of publication.  However, while there is no official 
censorship, public media often practiced self-censorship  
themselves due to fear of government reprisals.

The Government employed various methods to restrict what it 
considered objectionable voices in the independent press.  In 
January the Government closed the Swahili paper Baraza for 1 
month, nominally on technical grounds related to its license, 
but more likely for an article accusing a senior government 
official of involvement in the death of a Muslim cleric.  The 
Government charged publishers and editors of the Express with 
seditious libel in March for an editorial that compared the 
Government to a garbage heap.  At year's end, this case had not 
been decided in court, and the Express continued to publish.  
However, in May the Express and its Swahili affiliate Mwananchi 
announced that the two newspapers had been denied permission to 
begin printing daily.  Opposition political leaders charge that 
the Zanzibar Government is much more restrictive than the union 
Government in limiting the publication of private newspapers.

Fair coverage of the political opposition, as well as direct 
access, are issues of continuing concern as Tanzania approaches 
national multiparty elections in October 1995.  In August the 
High Court nullified the results of the February parliamentary 
by-election in Kigoma, based in part on allegations that Radio 
Tanzania improperly favored the ruling party in its election 
reporting.  Despite this ruling, opposition parties continued 
to receive little official coverage and are limited to one 
45-minute radio broadcast each week, which is repeated the 
following day.  Two private television stations and two private 
radio stations began broadcasting in Dar es Salaam but featured 
only nonpolitical programming.

Academic freedom exists in theory, although most academics are 
employed in government institutions and hesitate to promote 
sensitive subjects in their classrooms.  On the other hand, in 
publications and public appearances, they have been outspoken 
and frank in their views.

     b.  Freedom of Peaceful Assembly and Association

The Constitution provides for the freedom of peaceful assembly 
and association, and citizens generally enjoyed the right to 
discuss freely political alternatives.  However, the 
Constitution and other legal acts limit these rights and 
stipulate that citizens cannot run for public office unless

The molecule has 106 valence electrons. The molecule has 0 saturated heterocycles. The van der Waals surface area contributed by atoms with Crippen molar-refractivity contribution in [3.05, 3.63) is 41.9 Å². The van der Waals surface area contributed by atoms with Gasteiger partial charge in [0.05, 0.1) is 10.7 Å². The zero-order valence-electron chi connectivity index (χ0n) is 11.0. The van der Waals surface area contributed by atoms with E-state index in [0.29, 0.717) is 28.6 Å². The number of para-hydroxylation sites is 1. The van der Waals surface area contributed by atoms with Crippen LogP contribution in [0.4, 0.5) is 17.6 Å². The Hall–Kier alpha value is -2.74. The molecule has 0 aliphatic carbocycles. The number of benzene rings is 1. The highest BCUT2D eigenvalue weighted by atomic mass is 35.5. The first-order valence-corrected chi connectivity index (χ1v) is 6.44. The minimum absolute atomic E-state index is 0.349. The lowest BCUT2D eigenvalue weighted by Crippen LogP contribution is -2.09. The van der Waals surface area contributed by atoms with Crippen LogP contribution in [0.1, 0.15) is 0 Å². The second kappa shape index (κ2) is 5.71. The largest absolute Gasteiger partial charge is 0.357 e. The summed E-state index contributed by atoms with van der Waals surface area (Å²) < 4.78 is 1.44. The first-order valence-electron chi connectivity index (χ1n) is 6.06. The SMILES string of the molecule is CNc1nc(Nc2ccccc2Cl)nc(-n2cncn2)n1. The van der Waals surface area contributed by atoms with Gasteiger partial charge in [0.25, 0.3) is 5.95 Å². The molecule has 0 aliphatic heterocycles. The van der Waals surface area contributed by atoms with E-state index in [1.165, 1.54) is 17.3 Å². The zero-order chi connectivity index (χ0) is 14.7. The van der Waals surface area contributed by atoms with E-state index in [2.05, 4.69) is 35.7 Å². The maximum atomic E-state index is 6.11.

they are members of a political party.

Until a judicial reversal in October, the Government required 
permits from district commissioners for any public meeting, 
except for political party rallies during official election 
campaign periods.  At times district commissioners issued 
permits too late for opposition parties to publicize their 
rallies, or the permits were too restrictive in terms of times 
or locations.  In July the police used tear gas to break up an 
unauthorized march to the National Assembly in Dar es Salaam 
following a legal rally by opposition parties, and they 
required opposition party members to report for questioning.  
In August police issued a permit to the opposition party 
Chadema (Party of Democracy and Development) for a rally in 
Kigoma but warned that they would immediately break up the 
rally if speakers used "abusive" or "insulting" language.  In 
Arusha the district commissioner issued a permit for an 
opposition party to hold a rally but then insisted that another 
permit was needed in order for the party to publicize the 
rally.  Rally organizers complained that the ensuing delay 
sharply reduced attendance at the rally.  The authorities also 
explicitly denied some requests for rally permits.  For 
example, in April the district commissioner in Zanzibar 
prohibited the opposition party CUF from holding a rally 2 days 
before a national holiday, while the CCM was allowed to hold a 
rally on the same day.

In a major landmark ruling in October, a High Court judge 
determined that permits from district officials were no longer 
needed for public meetings.  However, in December Parliament 
diluted this ruling by passing a legal amendment requiring 
registered political parties to obtain police approval for 
political rallies.  Police were given the authority to deny 
permission on public safety or security grounds or if the 
permit seeker belonged to an unregistered party.  At the end of 
1994, the rally permit issue was confused, with permits being 
issued inconsistently and in a few cases being denied 
outright.  On Zanzibar, officials announced that the mainland's 
High Court decision did not apply to Zanzibar, and permit 
requirements did not change.

In July police arrested 35 Muslims at a mosque in Morogoro 
after a May presidential announcement prohibiting rallies that 
slandered other religions.

The registrar of political parties has sole authority to 
approve or deny the registration of any political party and is